BackgroundCerro Tilarán, also known as Cerro Tovar, is a small andesitic shield volcano that lies at the NW end of the Tilarán Range west of Lake Arenal. The 634-m-high Tilarán volcano rises immediately SW of the town of the same name. The morphologically youthful Tilarán cone is overlain only by tephra deposits from Arenal (maximum age about 7000 years), however an Ar-Ar date of 1 million years was obtained (Alvarado, 2000) and the volcano is of Pleistocene age (Alvarado 2005, pers. comm.). The Tilarán Range, which lies to the west of the main volcanic chain, is a fault-bounded tectonic block of Miocene-Pleistocene andesitic rocks of the Monteverde formation. The densely forested range is renowned for its abundant exotic birds and wildlife.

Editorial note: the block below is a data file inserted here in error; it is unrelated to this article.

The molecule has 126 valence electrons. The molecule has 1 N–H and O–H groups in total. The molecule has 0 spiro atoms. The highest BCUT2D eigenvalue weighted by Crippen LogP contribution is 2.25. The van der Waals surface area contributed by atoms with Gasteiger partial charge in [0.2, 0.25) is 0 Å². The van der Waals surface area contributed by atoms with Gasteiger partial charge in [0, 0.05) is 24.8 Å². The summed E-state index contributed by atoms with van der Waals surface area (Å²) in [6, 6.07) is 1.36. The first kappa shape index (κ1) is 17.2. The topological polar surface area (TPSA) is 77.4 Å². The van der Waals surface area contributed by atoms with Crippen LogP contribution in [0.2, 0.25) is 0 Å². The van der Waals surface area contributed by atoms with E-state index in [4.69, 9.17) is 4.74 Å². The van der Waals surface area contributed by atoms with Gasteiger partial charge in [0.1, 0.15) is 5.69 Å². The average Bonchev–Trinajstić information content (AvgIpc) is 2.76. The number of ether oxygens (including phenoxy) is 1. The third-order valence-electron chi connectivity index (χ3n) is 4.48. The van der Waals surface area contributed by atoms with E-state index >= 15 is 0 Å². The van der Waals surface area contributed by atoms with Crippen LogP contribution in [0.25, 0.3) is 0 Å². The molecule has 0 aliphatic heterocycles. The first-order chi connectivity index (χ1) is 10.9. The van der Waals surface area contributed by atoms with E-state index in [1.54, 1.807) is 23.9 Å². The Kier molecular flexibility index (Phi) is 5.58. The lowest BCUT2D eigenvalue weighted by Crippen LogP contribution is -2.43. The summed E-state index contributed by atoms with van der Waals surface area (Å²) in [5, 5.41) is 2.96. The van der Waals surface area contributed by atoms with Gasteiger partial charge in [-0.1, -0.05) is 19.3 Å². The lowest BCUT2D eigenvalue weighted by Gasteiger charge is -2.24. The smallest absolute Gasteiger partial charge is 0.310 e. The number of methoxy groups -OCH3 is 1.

Source: Smithsonian / GVP volcano information
See also: Sentinel hub | Landsat 8 | NASA FIRMS